College is such an exciting time, no matter what age you enter the halls of scholarship. You’re learning, expanding your potential, making friends, and exposing yourself to new opportunities every way you turn.
It’s also a time when you’re cramming for exams, spending more money than you ever thought possible, and your available hours to work and earn money are at an all-time low.
The single best money tip for college students isn’t exciting. It isn’t earth-shattering. In fact, it’s pretty boring. But it’s also incredibly important:
Best Money Tip for College Students? Budget!
I cannot stress enough the importance of sitting down with a pen and paper (or computer and mouse) and getting all of your numbers out in black and white. I always encourage people to budget liberally and spend conservatively. It’s better to end up with more money than you thought you’d have than less.
As a college student, you’ll want to do some long-term budgeting along with short-term.
Long-Term Budgeting in College
The financial decisions you make in college can have a major impact on the rest of your life. Make sure you pay attention to long-term financial decisions such as:
- How much is my tuition going to cost me each semester? How am I going to pay for it? Loans? Scholarships? Working a job?
- How much can I realistically expect to make when I graduate to pay back any loans? How long will it take me?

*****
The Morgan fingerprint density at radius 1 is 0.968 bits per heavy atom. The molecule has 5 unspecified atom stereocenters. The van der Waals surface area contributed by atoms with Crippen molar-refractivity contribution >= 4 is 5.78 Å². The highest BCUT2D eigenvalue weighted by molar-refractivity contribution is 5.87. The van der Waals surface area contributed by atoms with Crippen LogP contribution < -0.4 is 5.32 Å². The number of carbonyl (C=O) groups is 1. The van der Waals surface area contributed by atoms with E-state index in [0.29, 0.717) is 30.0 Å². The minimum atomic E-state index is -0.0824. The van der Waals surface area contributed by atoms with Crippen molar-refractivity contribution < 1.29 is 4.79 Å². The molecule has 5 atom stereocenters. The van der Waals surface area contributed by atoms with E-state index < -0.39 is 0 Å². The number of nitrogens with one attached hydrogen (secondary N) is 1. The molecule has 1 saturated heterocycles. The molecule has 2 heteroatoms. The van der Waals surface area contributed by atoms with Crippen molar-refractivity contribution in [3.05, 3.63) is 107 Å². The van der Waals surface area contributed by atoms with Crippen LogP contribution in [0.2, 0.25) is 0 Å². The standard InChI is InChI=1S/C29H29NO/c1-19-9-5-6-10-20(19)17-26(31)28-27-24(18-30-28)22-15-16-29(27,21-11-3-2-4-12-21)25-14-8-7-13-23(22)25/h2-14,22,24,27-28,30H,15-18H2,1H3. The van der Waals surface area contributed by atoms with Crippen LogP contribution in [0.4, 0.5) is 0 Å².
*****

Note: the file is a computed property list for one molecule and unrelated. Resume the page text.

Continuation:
- How much can I expect my books to cost each semester?
- How much will membership dues for any clubs/fraternities I’m in cost? How often are they due?
- How much will my room and board cost? Is getting an apartment more or less cost effective?
- How will I handle transportation? How much will it cost me each month to either keep up a car or pay to use public transport?
- How much do I need to be setting aside to build a healthy emergency fund for if WHEN something unexpected comes up?
Short-Term Budgeting for College Students
Once you’ve got the long-term budgeting issues taken care of, break them down into short-term solutions. These are the little decisions you’ll have to make at least once year–some of them should get attention no less frequently than once per month:
- How much is my rent/room and board this month?
- How much are my books this semester?
- How much do I need to spend on food?
- Where is my next check coming from?
- How much do I have allotted towards entertainment? If you’re not eating this month, your entertainment budget is probably too high. If you’re not enjoying a single moment as a student, it’s probably too low.
- What other day-to-day bills do I have to pay and when are they due? Don’t miss due dates; late fees are a waste of your hard earned money.
Tips to Fix Your College Budget
Writing these numbers down can be scary. If you’re like most students, you’re probably seeing more red than green. But having them written out helps you see the reality of your situation. Once you’ve started facing reality, you can focus on ways to handle and improve your situation.
- reselling your books
- selling household stuff you don’t need
- reevaluating your major
- applying for FAFSA
- seeing if you’re eligible for free textbooks
- applying for scholarships
- considering moving to a city that will repay your student loans after graduation
- taking advantage of all the things to do for free via your student life office
- selling your body to the medical world
Money in college isn’t easy. Budgeting isn’t usually exciting. But it is the best way to make sure the financial decisions you’re making now are setting you up for success rather than failure later in in life.